Proving cohabitation is challenging, especially when you are dealing with a deceptive ex-spouse and a co-conspiring paramour, who are both motivated by the desire to continue to fleece you of your hard-earned money. While the law in many states provides for termination or reduction of alimony when the recipient ex-spouse is cohabitating with a member of the opposite sex “in the manner of husband and wife, mutually assuming those rights and duties usually attendant upon the marriage relationship,” the unfortunate reality is that what demonstrates “cohabitation” is ill-defined.
Typically, cohabitation is shown by evidence of financial, social and sexual interdependence. However, courts have recognized that cohabitation is more than merely a common residence or a sexual relationship. Cohabitation connotes mutual assumption of the duties and obligations associated with marriage. This can be shown by a sharing of the same residence, as well as things such as shared assets or common bank accounts, joint contribution to household expenses, recognition of the relationship by the community, and other co-supportive contributions.
This gray definition of cohabitation leaves payers of alimony at great risk and recipients in an inequitably powerful position. Through lies, cheating and deception, the recipient ex-spouse can engage in “catch me if you can” relationships, leaving the payer frustrated and unable to establish key elements of the case. This article addresses some of the steps that can be taken to effectively prove your case, mitigate your exposure, and terminate alimony once and for all.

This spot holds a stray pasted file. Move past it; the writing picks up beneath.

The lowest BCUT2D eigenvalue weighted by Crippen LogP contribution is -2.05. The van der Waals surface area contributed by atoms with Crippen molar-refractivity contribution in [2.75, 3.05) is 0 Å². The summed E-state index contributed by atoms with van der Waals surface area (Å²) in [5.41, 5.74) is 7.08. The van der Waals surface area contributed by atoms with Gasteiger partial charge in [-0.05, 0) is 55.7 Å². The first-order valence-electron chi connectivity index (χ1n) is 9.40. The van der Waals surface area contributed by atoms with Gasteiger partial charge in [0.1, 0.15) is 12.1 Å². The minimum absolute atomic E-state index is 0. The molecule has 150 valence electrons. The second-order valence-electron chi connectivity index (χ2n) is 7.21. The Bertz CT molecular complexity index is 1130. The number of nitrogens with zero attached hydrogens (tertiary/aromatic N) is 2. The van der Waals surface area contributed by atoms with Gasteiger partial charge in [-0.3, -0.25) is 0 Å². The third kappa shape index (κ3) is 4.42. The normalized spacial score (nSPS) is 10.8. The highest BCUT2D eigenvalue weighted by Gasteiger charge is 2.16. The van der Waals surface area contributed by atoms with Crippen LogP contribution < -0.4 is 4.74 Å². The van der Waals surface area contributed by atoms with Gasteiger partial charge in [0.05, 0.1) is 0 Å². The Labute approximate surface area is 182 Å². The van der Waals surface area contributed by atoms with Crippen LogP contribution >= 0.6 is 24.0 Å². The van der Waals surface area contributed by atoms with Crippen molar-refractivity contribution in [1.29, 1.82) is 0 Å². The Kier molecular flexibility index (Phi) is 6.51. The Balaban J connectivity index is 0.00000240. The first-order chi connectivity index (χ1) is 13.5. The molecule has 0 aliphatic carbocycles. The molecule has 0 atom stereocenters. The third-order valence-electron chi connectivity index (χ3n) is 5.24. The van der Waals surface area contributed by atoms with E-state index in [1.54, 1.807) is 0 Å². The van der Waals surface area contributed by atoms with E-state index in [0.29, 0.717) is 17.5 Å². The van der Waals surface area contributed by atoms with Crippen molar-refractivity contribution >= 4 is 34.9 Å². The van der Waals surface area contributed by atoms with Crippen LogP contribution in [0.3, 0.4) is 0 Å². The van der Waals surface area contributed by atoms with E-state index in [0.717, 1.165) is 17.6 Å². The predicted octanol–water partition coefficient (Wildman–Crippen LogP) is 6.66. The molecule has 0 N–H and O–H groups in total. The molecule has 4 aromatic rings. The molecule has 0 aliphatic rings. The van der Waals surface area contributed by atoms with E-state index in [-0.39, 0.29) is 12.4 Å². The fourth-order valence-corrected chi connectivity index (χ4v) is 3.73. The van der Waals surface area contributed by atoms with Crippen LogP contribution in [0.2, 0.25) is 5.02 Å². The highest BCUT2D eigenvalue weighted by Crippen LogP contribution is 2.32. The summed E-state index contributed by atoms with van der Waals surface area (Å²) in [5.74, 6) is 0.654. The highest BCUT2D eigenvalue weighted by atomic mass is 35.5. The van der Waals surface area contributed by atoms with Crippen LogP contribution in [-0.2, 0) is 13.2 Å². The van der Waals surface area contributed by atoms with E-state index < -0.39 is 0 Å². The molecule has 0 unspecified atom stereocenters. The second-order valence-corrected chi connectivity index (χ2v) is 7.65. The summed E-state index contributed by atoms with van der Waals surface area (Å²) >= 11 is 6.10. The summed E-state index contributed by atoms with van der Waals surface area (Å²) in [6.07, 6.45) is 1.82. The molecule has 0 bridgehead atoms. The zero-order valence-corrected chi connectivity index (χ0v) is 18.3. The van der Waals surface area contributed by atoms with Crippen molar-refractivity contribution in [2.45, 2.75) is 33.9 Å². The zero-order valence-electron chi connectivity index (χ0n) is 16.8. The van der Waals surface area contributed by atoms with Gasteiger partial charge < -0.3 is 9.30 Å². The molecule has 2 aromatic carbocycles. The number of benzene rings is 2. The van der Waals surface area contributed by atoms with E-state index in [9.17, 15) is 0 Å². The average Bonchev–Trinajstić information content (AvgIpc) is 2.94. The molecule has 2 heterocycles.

Tips to Proving Cohabitation:
1. Establish a consistent surveillance, including, but not limited to:
a. Monitor comings/goings from the residence to the workplace;
b. If the residence is a rental, try to set up a viewing of the property to survey the inside of the home (discretely look for and photograph personal items in the medicine cabinet, clothing in the closets and drawers, etc.);
c. Photograph/video “family” events, such as birthdays and holidays.
2. If you own a laptop used by your child, install spyware to verify use by the ex-spouse (there is no expectation of privacy if it is your property).
3. Monitor social networking sites for photographs, Wallposts, status changes, etc.
4. Conduct criminal background investigations, which may reveal useful information about the paramour.
5. Search bankruptcy filings to determine whether paramour has a separate residence, bad credit or other evidence of motivation to co-conspire with the ex-spouse for financial gain.
6. If you share a common bank account with your ex-spouse, monitor bank transactions to determine whether any funds are being utilized for or by the paramour.
7. Establish co-dependencies and supportive relationship by documenting sharing of vehicles, doing household chores, cooking meals, gaining access to the residence independently, going grocery shopping for the household, etc.
8. Obtain geolocation records for the paramour’s cell phone, which will establish with absolute certainty, his/her whereabouts (this will require a subpoena, so litigation will have to be instituted by this time.)
9. Appoint a Guardian Ad Litem to interview the children, who are living inside the household and can describe their observations.
Remember, the ex-spouse will claim an “entitlement” to having a relationship with someone of the opposite sex, including the ability to have sleepovers. If the claim is that this person only sleeps over on weekends, this amounts to approximately 8 – 10 nights/month. Look at your evidence as a “whole,” and seek to persuade the court or mediator that the weight of the evidence simply does not support the deceptive defense.